SeniorLaw Sydney we know how important planning for the future is
to all our clients.
is not simply the drafting of a Will. It is a whole process that
looks at your present stage in life and concentrates on you, your
family and asset protection. A program is put together that will
cover your present stage in life, incapacity risk management for
the future and protection and transfer of wealth.
begins during your life, requires periodic review and can continue
long after your death.
When asked if
they have an estate plan many believe they own ‘very little’
and insufficient to warrant attention. This often disregards the
rising values of real estate, future inheritances and accumulating
planning is a process involving both the client and solicitor working
closely together. To determine your estate planning needs we have
included a trigger sheet “My estate planning goals”
for your assistance.
One of the first
steps in estate planning is taking a complete financial inventory.
We then look at your family relationships with a view to minimising
will disputes and deciding who will be the key person or people
involved in managing your affairs upon incapacity or death. The
distribution of your assets that will be included in your estate
for probate will be planned having regard to specific gifts, monetary
legacies testamentary trusts and residuary estate. No death duties
apply in NSW however the transfer of assets must be considered with
reference to capital gains tax. This is sometimes referred to as
‘death duty in disguise’!
We strive to
link your financial and family details to your estate planning goals
to create the building blocks of an imaginative and effective estate
plan for you.
all agree about the need for incapacity planning. The only issue
is usually one of procrastination. Incapacity planning should be
addressed now, and then periodically reviewed. Unforeseen events,
not always age-related, can occur depriving us of our ability to
planning can be done any time even if the person is now in hospital.
is not a question of where the person now is - the crucial element
to be assessed is whether the person has the necessary legal
capacity to make the appointment and be aware of its implications.
have been appointed by my brother as his Enduring Power of Attorney.
He knows I will choose a caring nursing home when the time comes.
you have been appointed as your brother's Enduring Attorney
this will not allow you to make lifestyle decisions for him.
While he had the necessary capacity he should have also appointed
you as his Enduring Guardian if he wanted you to make lifestyle
decisions for him as well.
has dementia but the guardianship question is simple and I will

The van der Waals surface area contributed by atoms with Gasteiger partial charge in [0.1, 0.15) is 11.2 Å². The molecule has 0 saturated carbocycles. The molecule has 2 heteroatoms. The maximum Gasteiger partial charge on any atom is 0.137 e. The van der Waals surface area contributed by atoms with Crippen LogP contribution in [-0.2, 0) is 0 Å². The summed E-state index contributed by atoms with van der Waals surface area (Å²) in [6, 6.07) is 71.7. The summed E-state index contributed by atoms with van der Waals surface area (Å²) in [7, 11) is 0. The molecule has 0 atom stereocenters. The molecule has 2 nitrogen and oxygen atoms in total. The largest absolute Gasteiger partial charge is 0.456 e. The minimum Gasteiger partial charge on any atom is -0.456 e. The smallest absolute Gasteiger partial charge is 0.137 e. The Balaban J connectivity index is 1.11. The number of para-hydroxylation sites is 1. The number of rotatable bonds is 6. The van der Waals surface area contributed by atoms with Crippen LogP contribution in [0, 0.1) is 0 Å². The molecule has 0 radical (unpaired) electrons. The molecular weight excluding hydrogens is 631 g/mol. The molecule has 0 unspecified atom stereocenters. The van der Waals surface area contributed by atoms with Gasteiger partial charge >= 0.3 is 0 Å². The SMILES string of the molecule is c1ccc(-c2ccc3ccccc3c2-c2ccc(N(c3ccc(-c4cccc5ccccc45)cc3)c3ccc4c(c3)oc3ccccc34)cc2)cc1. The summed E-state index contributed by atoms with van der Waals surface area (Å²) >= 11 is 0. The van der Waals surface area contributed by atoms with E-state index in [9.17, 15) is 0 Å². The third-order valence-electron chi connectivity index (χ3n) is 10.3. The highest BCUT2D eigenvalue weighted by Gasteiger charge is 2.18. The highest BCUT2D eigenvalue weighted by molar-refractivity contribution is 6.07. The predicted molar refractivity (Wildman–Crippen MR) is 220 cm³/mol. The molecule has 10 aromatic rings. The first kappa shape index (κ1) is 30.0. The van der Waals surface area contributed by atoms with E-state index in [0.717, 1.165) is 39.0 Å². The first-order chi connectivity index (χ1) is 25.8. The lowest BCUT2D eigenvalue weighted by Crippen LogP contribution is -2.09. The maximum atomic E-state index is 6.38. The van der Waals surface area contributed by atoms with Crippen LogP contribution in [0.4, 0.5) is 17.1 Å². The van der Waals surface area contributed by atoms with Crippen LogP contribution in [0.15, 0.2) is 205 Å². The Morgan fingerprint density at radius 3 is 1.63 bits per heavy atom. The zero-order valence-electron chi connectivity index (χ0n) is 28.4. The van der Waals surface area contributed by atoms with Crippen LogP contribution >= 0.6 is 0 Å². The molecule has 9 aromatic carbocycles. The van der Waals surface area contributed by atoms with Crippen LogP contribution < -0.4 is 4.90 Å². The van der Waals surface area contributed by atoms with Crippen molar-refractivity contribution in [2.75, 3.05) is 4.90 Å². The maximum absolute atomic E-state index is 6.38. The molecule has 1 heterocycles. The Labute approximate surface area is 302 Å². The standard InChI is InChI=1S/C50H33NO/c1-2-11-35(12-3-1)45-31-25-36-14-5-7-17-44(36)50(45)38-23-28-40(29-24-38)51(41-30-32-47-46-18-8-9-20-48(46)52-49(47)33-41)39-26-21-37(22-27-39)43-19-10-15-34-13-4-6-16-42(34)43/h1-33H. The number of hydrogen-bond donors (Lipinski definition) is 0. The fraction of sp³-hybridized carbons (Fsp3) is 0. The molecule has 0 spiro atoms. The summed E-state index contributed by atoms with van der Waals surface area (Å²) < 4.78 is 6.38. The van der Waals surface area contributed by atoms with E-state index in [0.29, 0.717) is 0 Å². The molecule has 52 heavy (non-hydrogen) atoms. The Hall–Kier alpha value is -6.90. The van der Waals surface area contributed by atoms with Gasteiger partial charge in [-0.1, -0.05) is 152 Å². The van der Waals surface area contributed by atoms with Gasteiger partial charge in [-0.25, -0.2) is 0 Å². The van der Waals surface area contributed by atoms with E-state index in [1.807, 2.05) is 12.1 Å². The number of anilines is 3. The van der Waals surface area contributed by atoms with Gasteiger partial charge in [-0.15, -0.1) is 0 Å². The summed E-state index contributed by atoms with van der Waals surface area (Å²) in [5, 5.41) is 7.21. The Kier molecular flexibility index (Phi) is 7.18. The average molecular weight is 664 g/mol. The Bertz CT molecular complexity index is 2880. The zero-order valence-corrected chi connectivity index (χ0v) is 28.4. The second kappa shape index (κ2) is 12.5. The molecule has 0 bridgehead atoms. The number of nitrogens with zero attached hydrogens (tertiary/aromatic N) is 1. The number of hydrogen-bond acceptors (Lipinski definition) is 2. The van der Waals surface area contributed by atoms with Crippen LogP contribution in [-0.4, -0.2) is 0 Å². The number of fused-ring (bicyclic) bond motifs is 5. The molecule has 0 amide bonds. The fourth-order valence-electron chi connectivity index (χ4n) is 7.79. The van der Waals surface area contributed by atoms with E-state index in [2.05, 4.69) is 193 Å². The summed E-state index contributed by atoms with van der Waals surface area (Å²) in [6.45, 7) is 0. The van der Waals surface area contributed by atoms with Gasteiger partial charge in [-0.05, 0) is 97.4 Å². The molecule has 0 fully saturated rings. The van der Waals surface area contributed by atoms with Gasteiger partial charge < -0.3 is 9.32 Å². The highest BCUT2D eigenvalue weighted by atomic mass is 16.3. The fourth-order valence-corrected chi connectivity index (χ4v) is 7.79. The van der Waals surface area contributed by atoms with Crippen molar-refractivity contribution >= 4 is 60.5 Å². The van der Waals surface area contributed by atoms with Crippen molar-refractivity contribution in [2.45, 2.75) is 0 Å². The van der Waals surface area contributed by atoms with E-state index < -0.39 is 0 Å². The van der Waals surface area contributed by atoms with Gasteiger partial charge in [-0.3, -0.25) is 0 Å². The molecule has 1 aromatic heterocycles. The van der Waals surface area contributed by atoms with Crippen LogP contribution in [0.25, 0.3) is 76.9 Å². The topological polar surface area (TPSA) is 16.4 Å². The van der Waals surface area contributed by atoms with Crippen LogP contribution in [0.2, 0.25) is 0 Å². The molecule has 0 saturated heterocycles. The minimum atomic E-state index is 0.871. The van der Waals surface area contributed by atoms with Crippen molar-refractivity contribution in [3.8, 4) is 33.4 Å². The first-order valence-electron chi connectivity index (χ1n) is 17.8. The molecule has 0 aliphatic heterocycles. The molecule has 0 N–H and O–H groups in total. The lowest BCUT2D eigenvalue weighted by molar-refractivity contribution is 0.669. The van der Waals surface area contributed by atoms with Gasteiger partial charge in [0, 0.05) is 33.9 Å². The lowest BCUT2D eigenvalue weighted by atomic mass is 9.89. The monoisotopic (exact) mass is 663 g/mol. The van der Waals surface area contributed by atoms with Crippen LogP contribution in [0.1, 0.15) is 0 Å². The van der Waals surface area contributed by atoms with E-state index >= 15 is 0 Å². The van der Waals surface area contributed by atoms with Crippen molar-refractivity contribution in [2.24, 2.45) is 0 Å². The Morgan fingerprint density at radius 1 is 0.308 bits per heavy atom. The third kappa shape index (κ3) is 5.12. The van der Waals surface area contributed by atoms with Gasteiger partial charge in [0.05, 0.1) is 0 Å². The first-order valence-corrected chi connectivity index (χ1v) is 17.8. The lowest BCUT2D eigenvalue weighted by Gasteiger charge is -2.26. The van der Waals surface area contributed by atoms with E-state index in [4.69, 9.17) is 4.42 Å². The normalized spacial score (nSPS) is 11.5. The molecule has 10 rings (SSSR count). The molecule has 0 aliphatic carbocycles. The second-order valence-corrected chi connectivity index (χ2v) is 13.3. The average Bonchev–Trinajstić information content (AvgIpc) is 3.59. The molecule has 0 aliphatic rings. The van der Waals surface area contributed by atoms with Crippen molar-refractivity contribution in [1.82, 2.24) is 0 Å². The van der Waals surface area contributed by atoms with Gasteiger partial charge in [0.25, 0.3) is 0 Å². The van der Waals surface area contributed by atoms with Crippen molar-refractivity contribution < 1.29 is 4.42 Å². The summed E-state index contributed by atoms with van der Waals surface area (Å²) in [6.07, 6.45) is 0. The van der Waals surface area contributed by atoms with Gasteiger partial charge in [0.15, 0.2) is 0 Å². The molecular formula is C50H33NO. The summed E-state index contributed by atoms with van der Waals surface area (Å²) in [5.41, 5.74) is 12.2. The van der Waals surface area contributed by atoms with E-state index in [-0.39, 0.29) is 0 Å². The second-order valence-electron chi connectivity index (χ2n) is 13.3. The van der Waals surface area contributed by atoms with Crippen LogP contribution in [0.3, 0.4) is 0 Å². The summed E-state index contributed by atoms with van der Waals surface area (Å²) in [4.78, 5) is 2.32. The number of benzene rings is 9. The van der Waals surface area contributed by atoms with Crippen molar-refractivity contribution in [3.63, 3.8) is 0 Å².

ask his GP to appoint me as his guardian.
your Dad did not appoint you as his Enduring Guardian while
he was mentally competent you will have to make an application
to the Guardianship Tribunal to appoint you. This will involve
additional costs and further time. The family doctor cannot
make the appointment.
aunt is in a coma following a car accident and as I am family
I am allowed to help out using her finances to pay bills for
finances are held by you and your aunt jointly you are not allowed
to handle her financial affairs without your aunt having made
an Enduring Power of Attorney in your favour while she had mental
capacity. This would also require registration if real estate
am the oldest child in our family so I presume I can make the
final decision for my parents if they lack mental capacity.
is a wrong presumption. Just because you are the eldest does
not mean you have any greater rights than any other siblings.
If no Enduring Guardianship or Enduring Power of Attorney was
created then decision- making for both lifestyle and financial
issues is in the hands of the 'responsible person'. There is
a statutory order of people approved to make decisions.
Agreements are legal documents drafted to formalise arrangements
when a parent transfers property or makes payments to someone, usually
a son or daughter, on the promise of future care.
between all members of a family is desirable if considering the
move by an aged parent to a son or daughter’s home.
Many who wish
to accommodate an aged parent in their own home, rather than a residential
care facility, may require an extension to their house to be able
to do this. The level of care necessary, particularly if the parent
is frail or gradually losing capacity due to Alzeimers, can require
almost total commitment (affecting the carer’s own employment).
If the parent
wishes to sell the home and lend some of the sale proceeds to the
son or daughter who is providing the accommodation/care it may be